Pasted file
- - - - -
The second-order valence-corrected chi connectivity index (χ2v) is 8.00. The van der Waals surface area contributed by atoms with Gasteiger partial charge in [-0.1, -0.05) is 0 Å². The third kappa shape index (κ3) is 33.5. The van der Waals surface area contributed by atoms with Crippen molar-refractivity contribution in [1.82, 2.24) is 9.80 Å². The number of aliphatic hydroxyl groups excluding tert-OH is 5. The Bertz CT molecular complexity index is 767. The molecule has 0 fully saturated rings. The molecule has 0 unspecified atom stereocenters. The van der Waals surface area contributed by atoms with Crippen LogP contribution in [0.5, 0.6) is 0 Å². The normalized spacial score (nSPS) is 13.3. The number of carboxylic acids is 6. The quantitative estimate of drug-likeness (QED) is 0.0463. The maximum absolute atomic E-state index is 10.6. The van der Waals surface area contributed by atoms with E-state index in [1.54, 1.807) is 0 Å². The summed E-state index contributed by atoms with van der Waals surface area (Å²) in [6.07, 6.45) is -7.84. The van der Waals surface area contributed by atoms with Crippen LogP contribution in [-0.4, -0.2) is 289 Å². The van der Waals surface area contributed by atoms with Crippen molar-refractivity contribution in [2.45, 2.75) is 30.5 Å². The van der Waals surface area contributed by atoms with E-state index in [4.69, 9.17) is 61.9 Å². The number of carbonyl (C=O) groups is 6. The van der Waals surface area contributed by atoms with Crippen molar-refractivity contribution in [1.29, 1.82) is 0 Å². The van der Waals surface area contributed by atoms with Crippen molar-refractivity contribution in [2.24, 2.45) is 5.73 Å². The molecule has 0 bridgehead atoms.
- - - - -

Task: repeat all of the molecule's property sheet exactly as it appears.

The second-order valence-corrected chi connectivity index (χ2v) is 8.00. The van der Waals surface area contributed by atoms with Gasteiger partial charge in [-0.1, -0.05) is 0 Å². The third kappa shape index (κ3) is 33.5. The van der Waals surface area contributed by atoms with Crippen molar-refractivity contribution in [1.82, 2.24) is 9.80 Å². The number of aliphatic hydroxyl groups excluding tert-OH is 5. The Bertz CT molecular complexity index is 767. The molecule has 0 fully saturated rings. The molecule has 0 unspecified atom stereocenters. The van der Waals surface area contributed by atoms with Crippen LogP contribution in [0.5, 0.6) is 0 Å². The normalized spacial score (nSPS) is 13.3. The number of carboxylic acids is 6. The quantitative estimate of drug-likeness (QED) is 0.0463. The maximum absolute atomic E-state index is 10.6. The van der Waals surface area contributed by atoms with E-state index in [1.54, 1.807) is 0 Å². The summed E-state index contributed by atoms with van der Waals surface area (Å²) in [6.07, 6.45) is -7.84. The van der Waals surface area contributed by atoms with Crippen LogP contribution in [-0.4, -0.2) is 289 Å². The van der Waals surface area contributed by atoms with Crippen molar-refractivity contribution in [2.45, 2.75) is 30.5 Å². The van der Waals surface area contributed by atoms with E-state index in [4.69, 9.17) is 61.9 Å². The number of carbonyl (C=O) groups is 6. The van der Waals surface area contributed by atoms with Crippen molar-refractivity contribution in [1.29, 1.82) is 0 Å². The van der Waals surface area contributed by atoms with Crippen molar-refractivity contribution in [2.24, 2.45) is 5.73 Å². The molecule has 0 bridgehead atoms.